Hometown: Parker, Colorado
Current Town: Brooklyn
Q: Tell me about the Lesser show.
A: It's called JUST RIGHT JUST NOW. Six short pieces -- all set in a forgotten basement -- from six rather amazing playwrights. My piece, STUDY THAT HOUSE, is a very simple and spooky little tale about a man who inexplicably finds a dog in his basement and the course his life takes in grappling with the mystery of it. Every piece in the production is beautifully different, yet bound by a foundational theme of basements being these complex and dark little underworlds. Lesser A knows how to pick 'em; Laura Ramadei, Dan Abeles, and Nate Miller are such a great team to work with, as they really know how to get the right mix of people in the room. It’s been a joy to work on.
Q: What else are you working on now?
A: I just finished two new full-lengths: one’s a love story about a Civil War amputee with a peculiar secret. The other is called GAMES FOR AN EMPTY CUL-DE-SAC about 4 orphans that have quarantined themselves in their ramshackle childhood home to compete for parental authority. Now currently writing a play about beer.
Q: Tell me, if you will, a story from your childhood that explains who you are as a writer or as a person.
A: A lot of my family lives in the Northwest. Every Fourth of July, we’d all get together and ferry out to this island where there was some strange cabin on a clearing in the middle of the woods. My grandfather would gather everyone around and make us watch him leap over blazing fireworks, wearing very short shorts, while he bellowed lyrics from The Music Man.
Q: Who are or were your theatrical heroes?
A: Plasticene Theatre in Chicago, Sam Shepard, Beckett, Harold Pinter, Caryl Churchill, Eugene O'Neill, Will Eno, Yeats, Conor McPherson. And then there’s those non-theatre theatrical heroes like Bruce Nauman, Flannery O’Connor, and Cormac McCarthy. I could go on and on… so I’ll stop.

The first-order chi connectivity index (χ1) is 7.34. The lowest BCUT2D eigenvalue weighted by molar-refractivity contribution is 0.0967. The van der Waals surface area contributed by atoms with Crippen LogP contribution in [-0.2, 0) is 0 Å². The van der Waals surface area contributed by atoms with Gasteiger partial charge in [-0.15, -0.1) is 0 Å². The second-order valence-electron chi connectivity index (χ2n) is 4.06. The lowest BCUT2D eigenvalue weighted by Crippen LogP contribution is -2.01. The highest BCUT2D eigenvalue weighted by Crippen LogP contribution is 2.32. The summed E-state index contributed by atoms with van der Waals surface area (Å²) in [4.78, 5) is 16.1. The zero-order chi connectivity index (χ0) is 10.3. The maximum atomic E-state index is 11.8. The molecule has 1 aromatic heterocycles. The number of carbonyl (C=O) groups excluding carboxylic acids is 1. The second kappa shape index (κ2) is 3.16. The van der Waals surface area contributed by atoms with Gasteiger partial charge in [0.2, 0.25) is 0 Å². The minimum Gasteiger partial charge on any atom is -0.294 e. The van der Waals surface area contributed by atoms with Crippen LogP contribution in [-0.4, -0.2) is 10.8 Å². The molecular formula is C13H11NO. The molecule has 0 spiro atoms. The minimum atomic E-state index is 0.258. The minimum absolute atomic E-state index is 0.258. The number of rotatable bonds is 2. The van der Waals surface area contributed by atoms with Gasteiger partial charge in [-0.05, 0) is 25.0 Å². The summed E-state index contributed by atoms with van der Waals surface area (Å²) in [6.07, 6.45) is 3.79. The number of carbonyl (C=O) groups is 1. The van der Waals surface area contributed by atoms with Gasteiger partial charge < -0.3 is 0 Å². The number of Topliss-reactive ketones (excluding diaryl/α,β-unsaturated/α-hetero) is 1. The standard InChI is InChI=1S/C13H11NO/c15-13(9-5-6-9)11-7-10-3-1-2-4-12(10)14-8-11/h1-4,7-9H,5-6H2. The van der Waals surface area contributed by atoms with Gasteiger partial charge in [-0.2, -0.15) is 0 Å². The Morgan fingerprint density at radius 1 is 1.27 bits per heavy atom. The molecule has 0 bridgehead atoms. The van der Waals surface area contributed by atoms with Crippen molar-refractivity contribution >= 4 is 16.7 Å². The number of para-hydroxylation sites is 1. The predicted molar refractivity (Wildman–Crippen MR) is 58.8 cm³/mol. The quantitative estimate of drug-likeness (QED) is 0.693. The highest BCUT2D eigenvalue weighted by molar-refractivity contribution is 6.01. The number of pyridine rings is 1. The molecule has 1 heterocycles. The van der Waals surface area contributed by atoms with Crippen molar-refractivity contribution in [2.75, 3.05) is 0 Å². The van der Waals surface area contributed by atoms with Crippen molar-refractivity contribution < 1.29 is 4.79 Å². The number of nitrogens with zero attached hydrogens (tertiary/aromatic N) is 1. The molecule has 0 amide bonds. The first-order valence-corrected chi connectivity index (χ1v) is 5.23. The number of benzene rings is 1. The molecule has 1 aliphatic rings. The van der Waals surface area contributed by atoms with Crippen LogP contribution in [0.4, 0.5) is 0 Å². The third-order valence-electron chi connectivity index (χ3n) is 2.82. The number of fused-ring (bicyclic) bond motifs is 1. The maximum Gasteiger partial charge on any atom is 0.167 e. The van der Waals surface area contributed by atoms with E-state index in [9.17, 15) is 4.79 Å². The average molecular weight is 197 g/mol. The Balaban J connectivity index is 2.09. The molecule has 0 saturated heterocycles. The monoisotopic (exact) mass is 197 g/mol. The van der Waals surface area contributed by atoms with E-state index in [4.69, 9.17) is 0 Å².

Q: What kind of theater excites you?
A: Theatre that travels long dramatic distances, that is constantly arriving at unexpected places. Bold and risky stuff, written from the gut, that teeters on the edge of falling on its face. It seems this brand of theatre is typically thought of as “visceral” or “sweaty” or “loud” but I think it can also include quiet or contemplative work. For examples, see above list.
Q: What advice do you have for playwrights just starting out?
A: Pursue playwriting for the love of the craft and the community, not for what the craft and community can give you. Take a posture of ambitious selflessness. This means being a zealous listener. It also means writing every day. Taking risks and failing. Reading. Seeing as much theatre as possible. And sacrificing a whole lot of immediate comfort in exchange for slow, meaningful growth. As every writer knows, turning off the neurotic bullshit in our heads is half the battle. Ironically, I think the practice of focusing outward – of upholding something other than one’s individuality – can garner, in spades, the very things that writers typically strive to self-generate yet can’t sustain: inspiration, higher craftsmanship, a unique voice. You can find some true gems in the theatre community that practice this. When you find one, spend as much time with them as possible.
Q: Plugs, please:
A: Go see the Lesser America show! JUST RIGHT JUST NOW is a great offering of work from playwrights Eric Dufault, Clare Barron, Anna Kerrigan, Lauren Morelli, Marco Ramirez, and myself. Stella Powell Jones and Peter James Cook are our two amazing directors. Round it out with a great cast and awesome designers, and boom, you got some ballsy, dark theatre. October 10-27. Get your tickets while you can.
Also, you should check out a rather fascinating collaborative exhibition between AIGA and Little Fury design studio, for which I have the honor of being head writer. We’ve compiled a team of great writers – including some incredible playwrights like Bekah Brunstetter and Eric Dufault – to pen fictional stories about well-designed common goods. The stories are hilarious and touching and fascinating; sort of like a literary/design experience that shines a whole new light on the gap between consumerism and craftsmanship. 5th Ave at 22nd Street. Nov 1-Dec 28.
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